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Microsoft Launches $40M Healthcare Artificial Intelligence Program
Trend Watch: AI continues to gain traction worldwide in healthcare and pharma applications
Microsoft has launched a 5-year, $40 million program called AI for Health, an initiative that will use artificial intelligence tools to address some of healthcare’s biggest challenges, including disease diagnosis and treatment and global health crises.
The AI for Health program will ensure that nonprofits, academia, and research organizations have access to the latest technology, resources, and technical experts to leverage AI for research and care delivery.
The AI for Health initiative will focus on accelerating medical research to advance the prevention, treatment, and diagnosis of diseases, as well as increasing understanding of mortality and longevity. The program will also work to promote health equity by improving access to care for under served populations.
The AI for Health program will build on existing partnerships with organizations, including Fred Hutchinson Cancer Research Center, which aims to build an ecosystem that allows safe and secure sharing of biomedical data.
In addition to facilitating data sharing, the AI for Health program will also aim to discover the cause of sudden infant death syndrome through a partnership with Seattle Children’s Research Institute.
The AI for Health program will also work to detect diabetic retinopathy to prevent blindness, and accelerate advancements in the fields of maternal mortality, tuberculosis treatment, and pediatric cancer.
The new program is part of Microsoft’s AI for Good initiative.
Atomwise and Enamine Work on Therapies for Childhood Cancer
California-based chemistry startup Atomwise and the New Jersey-based chemical building blocks supplier Enamine have partnered to use AI software to simulate up to 10 billion interactions between small molecules and target cancer proteins. Algorithms will analyze the ensuing chemical reactions to find molecules that may be used to slow cancer growth or halt metastasis.
This process uses a chemical library that is a thousand times larger, and preclinical success rates of Atomwise’s partners are twice the industry average.
Machine Learning Uses EHR Data to Predict Alzheimer’s Risk
Machine learning algorithms analyzed EHR data and accurately predicted the onset of dementia within one to three years of diagnosis. Using structured and unstructured EHR data, machine learning algorithms could accurately identify patients at risk of developing Alzheimer’s disease and related dementias.
At least 50% of older primary care patients living with Alzheimer’s disease and related dementias never get diagnosis, researchers stated, and many more live with symptoms for two to five years before being diagnosed. Current tests that screen for dementia risk are time-consuming and invasive.
The research team, which included scientists from Regenstrief Institute, Georgia State, Albert Einstein College of Medicine, and Solid Research Group, used two different machine learning approaches to improve dementia and Alzheimer’s diagnosis: A natural language processing algorithm and a random forest model.
To train the algorithms, researchers gathered data from the Indiana Network for Patient Care. The models analyzed information in structured fields, such as prescriptions and diagnoses, as well as unstructured fields like medical notes. In predicting dementia development, researchers found that the medical notes were the most valuable resource for helping to identify high-risk patients.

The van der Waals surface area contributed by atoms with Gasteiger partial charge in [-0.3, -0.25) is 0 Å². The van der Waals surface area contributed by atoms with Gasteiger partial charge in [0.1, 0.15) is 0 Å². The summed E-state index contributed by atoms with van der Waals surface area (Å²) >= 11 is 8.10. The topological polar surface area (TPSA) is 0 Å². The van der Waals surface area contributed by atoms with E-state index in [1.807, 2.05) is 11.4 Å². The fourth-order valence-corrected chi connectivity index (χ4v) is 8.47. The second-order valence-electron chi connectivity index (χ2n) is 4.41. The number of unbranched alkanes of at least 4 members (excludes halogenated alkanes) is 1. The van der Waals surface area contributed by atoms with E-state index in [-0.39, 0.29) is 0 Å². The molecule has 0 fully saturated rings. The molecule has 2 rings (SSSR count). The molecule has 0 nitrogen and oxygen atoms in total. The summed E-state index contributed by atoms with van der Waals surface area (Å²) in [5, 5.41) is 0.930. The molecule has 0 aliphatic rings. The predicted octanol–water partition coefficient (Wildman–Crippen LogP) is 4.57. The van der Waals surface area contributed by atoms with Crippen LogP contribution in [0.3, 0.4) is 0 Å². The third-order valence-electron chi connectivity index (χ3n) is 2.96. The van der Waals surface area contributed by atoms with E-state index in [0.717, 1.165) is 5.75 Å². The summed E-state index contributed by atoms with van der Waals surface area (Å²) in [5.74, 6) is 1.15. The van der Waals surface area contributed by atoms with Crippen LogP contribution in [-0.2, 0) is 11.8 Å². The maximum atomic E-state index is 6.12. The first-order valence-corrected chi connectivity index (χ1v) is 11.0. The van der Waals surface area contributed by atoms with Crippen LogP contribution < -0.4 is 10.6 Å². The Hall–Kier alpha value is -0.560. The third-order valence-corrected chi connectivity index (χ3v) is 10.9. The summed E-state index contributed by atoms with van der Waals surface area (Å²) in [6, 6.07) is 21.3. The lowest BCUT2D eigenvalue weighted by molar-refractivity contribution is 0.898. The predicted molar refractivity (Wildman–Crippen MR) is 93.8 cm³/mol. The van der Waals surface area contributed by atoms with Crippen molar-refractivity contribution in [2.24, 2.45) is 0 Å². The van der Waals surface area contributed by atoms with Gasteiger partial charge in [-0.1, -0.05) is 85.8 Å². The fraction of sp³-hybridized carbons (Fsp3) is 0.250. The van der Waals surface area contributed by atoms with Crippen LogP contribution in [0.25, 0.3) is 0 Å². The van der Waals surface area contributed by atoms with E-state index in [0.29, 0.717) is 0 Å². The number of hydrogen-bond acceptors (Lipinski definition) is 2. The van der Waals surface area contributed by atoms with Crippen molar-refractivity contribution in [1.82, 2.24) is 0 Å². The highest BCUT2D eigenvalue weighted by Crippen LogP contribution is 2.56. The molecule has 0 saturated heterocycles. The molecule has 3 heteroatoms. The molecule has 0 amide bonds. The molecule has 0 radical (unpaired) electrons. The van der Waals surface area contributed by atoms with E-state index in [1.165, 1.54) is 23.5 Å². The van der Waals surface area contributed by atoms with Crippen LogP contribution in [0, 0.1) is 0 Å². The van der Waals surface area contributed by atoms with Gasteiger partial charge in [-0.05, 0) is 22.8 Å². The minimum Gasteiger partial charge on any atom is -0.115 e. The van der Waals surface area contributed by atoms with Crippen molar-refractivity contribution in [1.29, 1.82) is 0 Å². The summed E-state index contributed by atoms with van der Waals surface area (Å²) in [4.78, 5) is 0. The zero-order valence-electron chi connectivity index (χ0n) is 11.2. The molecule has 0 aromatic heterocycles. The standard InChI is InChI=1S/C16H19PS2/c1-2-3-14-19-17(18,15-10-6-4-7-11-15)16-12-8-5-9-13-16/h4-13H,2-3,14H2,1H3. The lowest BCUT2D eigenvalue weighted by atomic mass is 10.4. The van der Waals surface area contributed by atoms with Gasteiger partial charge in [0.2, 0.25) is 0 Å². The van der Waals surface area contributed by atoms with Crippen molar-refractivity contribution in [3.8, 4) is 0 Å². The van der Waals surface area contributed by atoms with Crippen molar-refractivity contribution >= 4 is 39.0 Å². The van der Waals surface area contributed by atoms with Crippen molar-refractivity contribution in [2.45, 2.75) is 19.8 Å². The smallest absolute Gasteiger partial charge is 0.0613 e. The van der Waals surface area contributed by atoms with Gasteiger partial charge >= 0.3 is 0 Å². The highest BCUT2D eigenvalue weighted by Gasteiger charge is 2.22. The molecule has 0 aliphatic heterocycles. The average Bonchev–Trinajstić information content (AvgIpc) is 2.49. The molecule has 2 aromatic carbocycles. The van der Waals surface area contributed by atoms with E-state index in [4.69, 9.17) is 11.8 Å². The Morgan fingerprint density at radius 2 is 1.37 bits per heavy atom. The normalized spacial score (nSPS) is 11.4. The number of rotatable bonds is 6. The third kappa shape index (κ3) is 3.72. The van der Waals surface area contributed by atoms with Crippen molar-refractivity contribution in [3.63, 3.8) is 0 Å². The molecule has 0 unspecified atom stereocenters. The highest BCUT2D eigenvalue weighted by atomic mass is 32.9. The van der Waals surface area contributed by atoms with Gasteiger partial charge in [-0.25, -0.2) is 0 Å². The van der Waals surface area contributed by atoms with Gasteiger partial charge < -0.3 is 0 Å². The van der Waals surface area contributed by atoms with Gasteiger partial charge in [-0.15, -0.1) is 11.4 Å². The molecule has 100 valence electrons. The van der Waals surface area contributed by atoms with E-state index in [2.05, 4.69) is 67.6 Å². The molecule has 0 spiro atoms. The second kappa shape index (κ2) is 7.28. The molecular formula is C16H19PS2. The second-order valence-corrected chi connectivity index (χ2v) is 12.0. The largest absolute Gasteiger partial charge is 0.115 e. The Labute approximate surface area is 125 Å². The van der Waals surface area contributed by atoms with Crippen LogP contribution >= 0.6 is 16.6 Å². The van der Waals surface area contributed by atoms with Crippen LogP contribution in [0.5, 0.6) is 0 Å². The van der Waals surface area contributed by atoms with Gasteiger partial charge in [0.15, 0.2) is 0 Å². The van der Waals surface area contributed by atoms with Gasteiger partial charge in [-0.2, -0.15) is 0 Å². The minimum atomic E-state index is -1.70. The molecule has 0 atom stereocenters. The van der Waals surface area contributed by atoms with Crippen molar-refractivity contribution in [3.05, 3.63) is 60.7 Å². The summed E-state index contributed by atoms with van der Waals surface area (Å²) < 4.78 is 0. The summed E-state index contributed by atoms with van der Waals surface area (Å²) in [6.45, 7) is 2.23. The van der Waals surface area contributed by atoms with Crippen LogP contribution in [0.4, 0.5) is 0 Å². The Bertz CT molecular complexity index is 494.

Future work will involve deploying these machine learning algorithms in real-life clinics to see if they help identify more true cases of dementia and learn how they impact a patient’s willingness to follow up on the results.
First AI-Guided Ultrasound Gets Green Light From FDA
Caption Health, a company based outside of San Francisco, won the first authorization from the FDA for ultrasound software that guides clinicians at capturing images of the heart. The Caption Guidance software should work with any number of ultrasound systems from different manufacturers, but currently it can only be used with a diagnostic ultrasound from Terason, of Burlington, MA, a part of Teratech Corporation.
The Caption Guidance software is indicated for use in ultrasound examination of the heart, known as two-dimensional transthoracic echocardiography (2D-TTE), for adult patients, specifically in the acquisition of standard views of the heart from different angles. These views are typically used in the diagnosis of various cardiac conditions.
As part of the De Novo premarket review that the Caption Guidance software went through, an interesting study was conducted in which eight registered nurses, with little experience in sonography, used the software to help them produce echocardiography images. According to a team of cardiologists that viewed these, the images were of substantially high quality to use for diagnostics.
Caption Health claims that its software allows just about anyone, even with zero ultrasound experience, to acquire high quality images of the heart. This should allow clinics to have more freedom to utilize clinicians in a varied way, allowing some to do things they would not be able to do without such software. The company expects that emergency rooms, critical care units, and anesthesiology departments will be where Caption Guidance will see the most use.
Healx Uses AI to Predict Rare Disease Treatments
The UK-based biotech firm Healx developed a system called HealNet that relies on AI, pharmacology expertise, and patient group insights to predict treatments for rare conditions more accurately than traditional approaches. The algorithms use more than 20 data sources and a knowledge base to make their recommendations.